The Mississippi Central (MSC) that operated in the first half of the 20th century was one of three "Mississippi Centrals;" another of Civil War vintage and one current line are not the MSC of the 30's and 40's, which ran 164 miles between Natchez and Hattiesburg, Mississippi. Started in the 1890's primarily as a hauler of lumber products from the vast central Mississippi forest areas, it developed into a bridge line connecting to the Mississippi River at Natchez and by ferry to the Louisiana and Arkansas Railway to form a route called "The Natchez Route".

Richard Parks


msc_state The Central began life as the Pearl & Leaf Rivers Railroad, but the name was changed to reflect a more regional reach when the goal of moving west toward Natchez, Mississippi, was established just after the turn of the century. At the peak of the timber industry in the region, the shortline connected two major production mills and provided both incoming raw materials through several branch lines as well as good interchange outlets for finished lumber products.

Prior to the transition era to diesels, the road was known for its large stable of Mikados and converted Pacifics acquired to handle a growing through-freight business that peaked in the 1920s. The Central was the chief operator of this much-promoted "Natchez Route" -- a bridge route from Shreveport, Louisiana, to Mobile, Alabama, that utilized the MSC in cooperation with other regional haulers.

When the MSC eventually dieselized, they purchased ten SW9 switchers from General Motors and later a rare GP28 road switcher. In both the steam and diesel eras, the MSC shops and company offices were in Hattiesburg.

By the 1960s, bridge traffic had lessened and the region's mill industry was shifting. Heavy with debt and hard pressed to expand or improve, a deal was struck with the Illinois Central to purchase the Natchez Route in 1967 -- just in advance of the formation of the Illinois Central Gulf. A portion of the Central's mainline is still in service today, from Furgurson to Natchez, Mississippi, owned and operated by the Canadian National. Part of the eastern end is now a popular hiking and biking trail, the Longleaf Trace.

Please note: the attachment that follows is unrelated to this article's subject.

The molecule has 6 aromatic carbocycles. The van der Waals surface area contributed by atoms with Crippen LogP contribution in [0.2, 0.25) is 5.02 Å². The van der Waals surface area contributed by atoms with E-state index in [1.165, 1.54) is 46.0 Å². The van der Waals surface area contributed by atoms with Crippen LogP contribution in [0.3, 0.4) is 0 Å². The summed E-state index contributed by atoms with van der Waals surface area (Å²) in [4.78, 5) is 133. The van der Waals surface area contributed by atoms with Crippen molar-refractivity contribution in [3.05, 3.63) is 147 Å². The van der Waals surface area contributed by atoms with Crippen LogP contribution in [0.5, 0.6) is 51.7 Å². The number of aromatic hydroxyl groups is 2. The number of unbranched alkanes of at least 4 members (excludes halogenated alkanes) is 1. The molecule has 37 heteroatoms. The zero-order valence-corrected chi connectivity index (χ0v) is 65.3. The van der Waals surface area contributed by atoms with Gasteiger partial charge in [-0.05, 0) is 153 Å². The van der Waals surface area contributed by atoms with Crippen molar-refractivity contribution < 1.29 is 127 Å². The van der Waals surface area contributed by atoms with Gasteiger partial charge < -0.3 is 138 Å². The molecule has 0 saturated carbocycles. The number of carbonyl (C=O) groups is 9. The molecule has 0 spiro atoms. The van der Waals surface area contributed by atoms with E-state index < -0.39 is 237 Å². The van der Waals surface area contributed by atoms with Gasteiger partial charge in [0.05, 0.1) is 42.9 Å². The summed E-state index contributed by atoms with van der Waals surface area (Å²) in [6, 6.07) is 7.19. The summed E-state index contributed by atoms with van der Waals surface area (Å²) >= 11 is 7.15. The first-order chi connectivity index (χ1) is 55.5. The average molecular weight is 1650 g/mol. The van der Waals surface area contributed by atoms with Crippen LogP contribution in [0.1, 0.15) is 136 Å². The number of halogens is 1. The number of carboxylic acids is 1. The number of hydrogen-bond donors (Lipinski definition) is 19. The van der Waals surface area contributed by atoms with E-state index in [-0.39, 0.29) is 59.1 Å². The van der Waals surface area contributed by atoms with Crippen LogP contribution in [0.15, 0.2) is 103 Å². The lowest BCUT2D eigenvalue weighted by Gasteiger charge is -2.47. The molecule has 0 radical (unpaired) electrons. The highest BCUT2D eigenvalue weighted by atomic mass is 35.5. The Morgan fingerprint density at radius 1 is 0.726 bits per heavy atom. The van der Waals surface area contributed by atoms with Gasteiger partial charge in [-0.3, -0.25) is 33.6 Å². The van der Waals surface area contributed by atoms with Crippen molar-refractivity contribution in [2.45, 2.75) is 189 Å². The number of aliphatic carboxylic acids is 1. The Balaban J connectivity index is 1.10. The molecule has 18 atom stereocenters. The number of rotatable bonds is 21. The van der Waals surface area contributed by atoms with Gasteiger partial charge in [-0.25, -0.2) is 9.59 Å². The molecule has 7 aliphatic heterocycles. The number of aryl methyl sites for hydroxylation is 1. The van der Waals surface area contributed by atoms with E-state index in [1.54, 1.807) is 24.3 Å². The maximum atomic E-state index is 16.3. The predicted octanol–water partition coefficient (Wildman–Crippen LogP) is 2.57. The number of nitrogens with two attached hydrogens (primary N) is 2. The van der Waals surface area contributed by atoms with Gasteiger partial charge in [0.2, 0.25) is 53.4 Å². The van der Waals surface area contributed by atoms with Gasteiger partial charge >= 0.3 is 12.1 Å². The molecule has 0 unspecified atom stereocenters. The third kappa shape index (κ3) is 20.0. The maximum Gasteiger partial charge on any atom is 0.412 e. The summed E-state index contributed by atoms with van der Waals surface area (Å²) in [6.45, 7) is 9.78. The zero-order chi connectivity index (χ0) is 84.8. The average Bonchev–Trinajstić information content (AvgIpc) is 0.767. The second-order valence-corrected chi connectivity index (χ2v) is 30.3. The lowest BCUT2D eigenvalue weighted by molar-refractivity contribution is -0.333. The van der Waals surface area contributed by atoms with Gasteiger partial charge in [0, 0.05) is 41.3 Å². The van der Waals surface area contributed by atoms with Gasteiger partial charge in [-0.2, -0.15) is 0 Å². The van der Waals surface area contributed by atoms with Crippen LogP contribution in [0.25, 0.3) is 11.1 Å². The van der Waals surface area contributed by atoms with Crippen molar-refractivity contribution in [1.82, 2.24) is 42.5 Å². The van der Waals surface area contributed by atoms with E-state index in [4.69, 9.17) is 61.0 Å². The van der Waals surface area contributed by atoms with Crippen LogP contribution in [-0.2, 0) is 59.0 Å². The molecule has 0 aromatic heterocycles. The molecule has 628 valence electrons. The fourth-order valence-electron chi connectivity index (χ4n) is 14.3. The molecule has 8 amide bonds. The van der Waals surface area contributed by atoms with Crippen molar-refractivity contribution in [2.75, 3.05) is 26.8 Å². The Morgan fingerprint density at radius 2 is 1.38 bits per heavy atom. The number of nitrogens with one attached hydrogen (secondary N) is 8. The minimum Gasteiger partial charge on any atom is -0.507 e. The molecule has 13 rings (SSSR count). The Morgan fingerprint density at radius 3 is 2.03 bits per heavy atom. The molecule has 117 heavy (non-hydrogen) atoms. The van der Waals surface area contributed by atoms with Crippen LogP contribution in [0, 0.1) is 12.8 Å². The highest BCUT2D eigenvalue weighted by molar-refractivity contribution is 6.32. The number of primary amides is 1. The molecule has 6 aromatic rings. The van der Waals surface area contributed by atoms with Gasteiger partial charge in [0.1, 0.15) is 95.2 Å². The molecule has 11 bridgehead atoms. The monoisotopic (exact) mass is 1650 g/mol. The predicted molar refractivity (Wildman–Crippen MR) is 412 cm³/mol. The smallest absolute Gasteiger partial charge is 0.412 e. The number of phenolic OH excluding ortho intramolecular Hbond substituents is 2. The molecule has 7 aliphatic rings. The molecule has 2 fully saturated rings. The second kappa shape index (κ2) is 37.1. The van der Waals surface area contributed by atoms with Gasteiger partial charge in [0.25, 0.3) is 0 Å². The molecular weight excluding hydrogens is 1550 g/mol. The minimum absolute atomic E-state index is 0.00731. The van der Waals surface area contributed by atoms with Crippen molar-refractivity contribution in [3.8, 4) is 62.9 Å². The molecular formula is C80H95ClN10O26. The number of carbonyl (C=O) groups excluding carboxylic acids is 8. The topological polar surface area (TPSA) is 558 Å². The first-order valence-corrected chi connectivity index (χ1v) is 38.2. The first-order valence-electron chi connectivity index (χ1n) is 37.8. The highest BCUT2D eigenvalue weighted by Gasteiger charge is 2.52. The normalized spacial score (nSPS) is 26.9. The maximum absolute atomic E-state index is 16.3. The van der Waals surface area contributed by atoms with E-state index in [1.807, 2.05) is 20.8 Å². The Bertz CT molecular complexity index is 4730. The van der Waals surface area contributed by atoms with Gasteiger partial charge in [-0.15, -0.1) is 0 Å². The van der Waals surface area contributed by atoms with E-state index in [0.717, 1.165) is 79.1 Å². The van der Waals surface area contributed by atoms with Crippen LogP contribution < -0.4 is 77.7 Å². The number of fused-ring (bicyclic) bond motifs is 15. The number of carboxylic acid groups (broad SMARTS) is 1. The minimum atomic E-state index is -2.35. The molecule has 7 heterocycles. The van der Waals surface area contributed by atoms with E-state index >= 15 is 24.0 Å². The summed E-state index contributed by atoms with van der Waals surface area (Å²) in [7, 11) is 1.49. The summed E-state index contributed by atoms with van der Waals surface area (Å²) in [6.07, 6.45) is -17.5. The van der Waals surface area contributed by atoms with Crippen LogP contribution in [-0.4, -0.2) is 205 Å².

MSC route map / Mississippi Rails


MSC timetable listings / web


1955 timetable / web

See also our shortline collection for the current Mississippi Central Railroad in northern Mississippi


tag_pinWanilla, Mississippi

At Wanilla, Mississippi, the east-west Mississippi Central pike crossed the north-south mainline of the Gulf, Mobile & Ohio -- former Gulf, Mobile & Northern and earlier New Orleans Great Northern mainline. With the absorption of both the Mississippi Central and the GM&O into the Illinois Central Gulf system in the earlu 1970s, this diamond ceased to be an interchange point and came under the same system. Today both lines are in use by the Canadian National.

Click to see the Wanilla diamond area plotted on a Google Maps page

tag_spot Wilmington & Western #98

HawkinsRails thanks railfan Thomas Gears for these photos of Wilmington & Western #98

Wilmington & Western #98

  • builder:ALCO Schenectedy
  • arrangement:4-4-0 American
  • built:Jan 1909, Alco #45921
  • fuel:coal/water
  • notes:
  • blt Mississippi Central #98
    to Comite Southern, 1946
    to Louisiana Eastern #98
    to Strasburg #98
    to Wilmington & Western #98
  • builder


    Links / Sources

    This page was updated on 2017-08-04